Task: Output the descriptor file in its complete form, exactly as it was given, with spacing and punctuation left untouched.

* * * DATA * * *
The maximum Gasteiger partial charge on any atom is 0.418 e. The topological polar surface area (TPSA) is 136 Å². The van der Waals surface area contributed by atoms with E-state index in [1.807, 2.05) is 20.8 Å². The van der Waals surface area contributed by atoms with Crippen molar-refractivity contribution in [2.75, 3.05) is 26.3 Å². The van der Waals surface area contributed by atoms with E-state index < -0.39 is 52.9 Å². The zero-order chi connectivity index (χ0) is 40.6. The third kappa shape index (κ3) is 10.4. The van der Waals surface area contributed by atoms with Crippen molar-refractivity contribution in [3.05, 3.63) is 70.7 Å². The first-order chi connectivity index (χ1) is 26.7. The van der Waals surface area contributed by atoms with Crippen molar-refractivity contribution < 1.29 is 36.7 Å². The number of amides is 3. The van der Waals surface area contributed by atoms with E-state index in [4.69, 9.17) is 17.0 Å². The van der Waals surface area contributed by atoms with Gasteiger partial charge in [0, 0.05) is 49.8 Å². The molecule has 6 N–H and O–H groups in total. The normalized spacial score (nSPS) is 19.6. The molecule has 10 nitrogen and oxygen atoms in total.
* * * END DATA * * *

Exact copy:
The maximum Gasteiger partial charge on any atom is 0.418 e. The topological polar surface area (TPSA) is 136 Å². The van der Waals surface area contributed by atoms with E-state index in [1.807, 2.05) is 20.8 Å². The van der Waals surface area contributed by atoms with Crippen molar-refractivity contribution in [2.75, 3.05) is 26.3 Å². The van der Waals surface area contributed by atoms with E-state index < -0.39 is 52.9 Å². The zero-order chi connectivity index (χ0) is 40.6. The third kappa shape index (κ3) is 10.4. The van der Waals surface area contributed by atoms with Crippen molar-refractivity contribution in [3.05, 3.63) is 70.7 Å². The first-order chi connectivity index (χ1) is 26.7. The van der Waals surface area contributed by atoms with Crippen molar-refractivity contribution < 1.29 is 36.7 Å². The number of amides is 3. The van der Waals surface area contributed by atoms with E-state index in [4.69, 9.17) is 17.0 Å². The van der Waals surface area contributed by atoms with Gasteiger partial charge in [0, 0.05) is 49.8 Å². The molecule has 6 N–H and O–H groups in total. The normalized spacial score (nSPS) is 19.6. The molecule has 10 nitrogen and oxygen atoms in total.